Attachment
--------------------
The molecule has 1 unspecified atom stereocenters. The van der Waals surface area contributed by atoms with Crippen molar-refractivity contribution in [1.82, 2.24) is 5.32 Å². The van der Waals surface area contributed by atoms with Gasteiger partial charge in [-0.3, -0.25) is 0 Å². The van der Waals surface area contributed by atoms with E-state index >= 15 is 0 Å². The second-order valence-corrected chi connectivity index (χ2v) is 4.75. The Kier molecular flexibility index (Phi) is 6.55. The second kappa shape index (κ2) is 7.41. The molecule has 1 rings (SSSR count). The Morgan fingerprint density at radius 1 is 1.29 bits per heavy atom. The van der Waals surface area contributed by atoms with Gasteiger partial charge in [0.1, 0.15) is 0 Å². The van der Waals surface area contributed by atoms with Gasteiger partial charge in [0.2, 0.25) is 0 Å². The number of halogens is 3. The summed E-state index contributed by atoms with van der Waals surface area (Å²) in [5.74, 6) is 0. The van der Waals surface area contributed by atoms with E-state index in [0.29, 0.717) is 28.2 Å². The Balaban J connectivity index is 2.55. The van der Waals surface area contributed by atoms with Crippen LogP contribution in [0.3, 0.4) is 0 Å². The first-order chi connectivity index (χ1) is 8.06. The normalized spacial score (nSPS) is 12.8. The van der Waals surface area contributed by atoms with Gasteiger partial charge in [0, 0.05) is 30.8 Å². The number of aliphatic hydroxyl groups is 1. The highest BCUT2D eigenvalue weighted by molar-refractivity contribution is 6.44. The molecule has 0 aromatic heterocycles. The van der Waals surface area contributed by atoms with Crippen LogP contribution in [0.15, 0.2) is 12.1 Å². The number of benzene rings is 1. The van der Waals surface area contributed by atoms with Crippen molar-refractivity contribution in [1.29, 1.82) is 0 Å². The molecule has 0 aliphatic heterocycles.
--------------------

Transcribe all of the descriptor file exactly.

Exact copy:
The molecule has 1 unspecified atom stereocenters. The van der Waals surface area contributed by atoms with Crippen molar-refractivity contribution in [1.82, 2.24) is 5.32 Å². The van der Waals surface area contributed by atoms with Gasteiger partial charge in [-0.3, -0.25) is 0 Å². The van der Waals surface area contributed by atoms with E-state index >= 15 is 0 Å². The second-order valence-corrected chi connectivity index (χ2v) is 4.75. The Kier molecular flexibility index (Phi) is 6.55. The second kappa shape index (κ2) is 7.41. The molecule has 1 rings (SSSR count). The Morgan fingerprint density at radius 1 is 1.29 bits per heavy atom. The van der Waals surface area contributed by atoms with Gasteiger partial charge in [0.1, 0.15) is 0 Å². The van der Waals surface area contributed by atoms with Gasteiger partial charge in [0.2, 0.25) is 0 Å². The number of halogens is 3. The summed E-state index contributed by atoms with van der Waals surface area (Å²) in [5.74, 6) is 0. The van der Waals surface area contributed by atoms with E-state index in [0.29, 0.717) is 28.2 Å². The Balaban J connectivity index is 2.55. The van der Waals surface area contributed by atoms with Crippen LogP contribution in [0.3, 0.4) is 0 Å². The first-order chi connectivity index (χ1) is 8.06. The normalized spacial score (nSPS) is 12.8. The van der Waals surface area contributed by atoms with Gasteiger partial charge in [0, 0.05) is 30.8 Å². The number of aliphatic hydroxyl groups is 1. The highest BCUT2D eigenvalue weighted by molar-refractivity contribution is 6.44. The molecule has 0 aromatic heterocycles. The van der Waals surface area contributed by atoms with Crippen LogP contribution in [0.15, 0.2) is 12.1 Å². The number of benzene rings is 1. The van der Waals surface area contributed by atoms with Crippen molar-refractivity contribution in [1.29, 1.82) is 0 Å². The molecule has 0 aliphatic heterocycles.